People like to deduct the meaning or the use of an object by appropriating its form and applying a frame. Every object in my work unfolds by shedding its original meaning and connotations to finally transform into an element whose purpose is simply to deliver what it is meant to deliver within that specific work.

By doing this my intention is to reveal personal thoughts and feelings through an unrestricted perspective that has no ties to physical factors.

Your figurative images are characterized by a humorous sense of gender fluidity. In one of the pictures Venus appears to have grown a penis whereas in others David is blessed with a sumptuous pair of breasts or adorned with jewellery. Is this a form of commentary on gender politics or are you just having fun?

My work is related to my current circumstances and the incidents I stumble upon rather than my stance on social or political issues. I do find it interesting and fun though when viewers come up with their own interpretation.

© Venus Mansion.

© Venus Mansion.

© Venus Mansion.

© Venus Mansion.

You are using a very distinct colour palette of saturated candy hues. What lies behind this aesthetic preference?

It was when I encountered the images from the “Pink & Blue Project” by (Korean artist) JeongMee Yoon that I realized that the guidance we are given as children in choosing what colour to like, which stems from gender stereotyping, can still affect our choices as adults. From then on, I have been trying to adopt various colour palettes in my work in order find the true colours that represent me.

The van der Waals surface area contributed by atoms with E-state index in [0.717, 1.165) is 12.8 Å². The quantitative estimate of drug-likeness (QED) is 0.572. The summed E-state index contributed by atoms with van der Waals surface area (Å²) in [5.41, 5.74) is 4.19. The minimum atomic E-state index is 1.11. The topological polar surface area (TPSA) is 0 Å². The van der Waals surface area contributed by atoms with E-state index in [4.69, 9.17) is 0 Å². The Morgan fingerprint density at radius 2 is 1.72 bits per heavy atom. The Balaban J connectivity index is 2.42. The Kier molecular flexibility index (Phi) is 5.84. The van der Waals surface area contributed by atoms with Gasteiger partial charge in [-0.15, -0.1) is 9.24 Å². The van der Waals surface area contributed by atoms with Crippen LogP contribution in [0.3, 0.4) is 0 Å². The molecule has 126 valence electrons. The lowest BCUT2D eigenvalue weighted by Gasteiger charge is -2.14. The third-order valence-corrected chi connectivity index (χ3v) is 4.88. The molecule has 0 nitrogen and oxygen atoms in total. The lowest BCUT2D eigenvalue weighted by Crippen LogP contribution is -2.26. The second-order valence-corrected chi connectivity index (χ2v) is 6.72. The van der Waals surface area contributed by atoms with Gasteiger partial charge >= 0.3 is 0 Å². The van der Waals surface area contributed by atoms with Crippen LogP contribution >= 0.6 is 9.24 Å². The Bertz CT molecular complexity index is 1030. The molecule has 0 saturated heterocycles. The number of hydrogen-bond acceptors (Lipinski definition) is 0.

Your work is peppered with eclectic pop culture references such as the fictional characters from Hello Kitty and Ziggy Stardust, David Bowie’s alter ego. What is the significance, if any, of these motifs? And more generally, how do you channel your imagination in the images you create?

My work process involves relocating and repositioning objects I come across in my daily life and turning them into a set scene. The reason why such images are present in my work is really because they are contemporary to us — those images commonly appear are merely cast as props of the scenes I like to fabricate.

© Venus Mansion.

© Venus Mansion.

© Venus Mansion.

© Venus Mansion.

How effective do you believe social media like Instagram is in the promotion of artistic output? Does the medium ever dictate the content?

The fact that Instagram is a powerful tool for promoting artworks, among many other things, cannot be denied. The medium can definitely dictate the content as you said, ‘who’ matters a lot more than ‘what’ in many cases on Instagram. Also, due to its massive exposure, especially for Artists, what could be a problem is that the depth or truthfulness of one’s work can be lessened. But even considering all this, I think Instagram has the potential to create an ideal version of reality for all of us.

What are you working on right now? How do you envision the future of Venus Mansions?

I am working on new pieces for my upcoming exhibition in Korea next year and have plans to build solid pieces made of 3D prints with help from New York based Unique Board which will further extend the range of my works to include sculptures or installations. I’m always looking at building a wider diversity of experiences.

© Venus Mansion.

© Venus Mansion.

© Venus Mansion.

© Venus Mansion.

© Venus Mansion.

© Venus Mansion.

© Venus Mansion.

© Venus Mansion.

© Venus Mansion.

© Venus Mansion.

© Venus Mansion.

© Venus Mansion.

Michelangelo’s David meets Ziggy Stardust in Lee Sol's Venus Mansion